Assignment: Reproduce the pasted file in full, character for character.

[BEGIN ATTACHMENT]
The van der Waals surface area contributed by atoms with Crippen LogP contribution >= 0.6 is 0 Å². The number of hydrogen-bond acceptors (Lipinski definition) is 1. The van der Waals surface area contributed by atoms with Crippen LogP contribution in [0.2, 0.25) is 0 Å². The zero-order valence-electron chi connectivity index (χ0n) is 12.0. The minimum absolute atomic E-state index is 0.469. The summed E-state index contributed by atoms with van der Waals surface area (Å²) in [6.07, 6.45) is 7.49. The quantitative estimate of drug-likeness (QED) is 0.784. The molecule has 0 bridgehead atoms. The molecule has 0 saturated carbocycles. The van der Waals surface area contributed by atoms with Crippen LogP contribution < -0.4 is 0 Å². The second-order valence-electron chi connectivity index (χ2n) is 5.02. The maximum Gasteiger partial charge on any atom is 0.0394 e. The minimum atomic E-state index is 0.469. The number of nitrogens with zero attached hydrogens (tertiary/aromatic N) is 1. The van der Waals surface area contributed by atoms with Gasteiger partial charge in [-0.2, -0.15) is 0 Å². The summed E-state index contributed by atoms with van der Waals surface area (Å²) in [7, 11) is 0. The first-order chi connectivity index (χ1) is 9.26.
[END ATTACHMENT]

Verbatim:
The van der Waals surface area contributed by atoms with Crippen LogP contribution >= 0.6 is 0 Å². The number of hydrogen-bond acceptors (Lipinski definition) is 1. The van der Waals surface area contributed by atoms with Crippen LogP contribution in [0.2, 0.25) is 0 Å². The zero-order valence-electron chi connectivity index (χ0n) is 12.0. The minimum absolute atomic E-state index is 0.469. The summed E-state index contributed by atoms with van der Waals surface area (Å²) in [6.07, 6.45) is 7.49. The quantitative estimate of drug-likeness (QED) is 0.784. The molecule has 0 bridgehead atoms. The molecule has 0 saturated carbocycles. The van der Waals surface area contributed by atoms with Crippen LogP contribution < -0.4 is 0 Å². The second-order valence-electron chi connectivity index (χ2n) is 5.02. The maximum Gasteiger partial charge on any atom is 0.0394 e. The minimum atomic E-state index is 0.469. The number of nitrogens with zero attached hydrogens (tertiary/aromatic N) is 1. The van der Waals surface area contributed by atoms with Gasteiger partial charge in [-0.2, -0.15) is 0 Å². The summed E-state index contributed by atoms with van der Waals surface area (Å²) in [7, 11) is 0. The first-order chi connectivity index (χ1) is 9.26.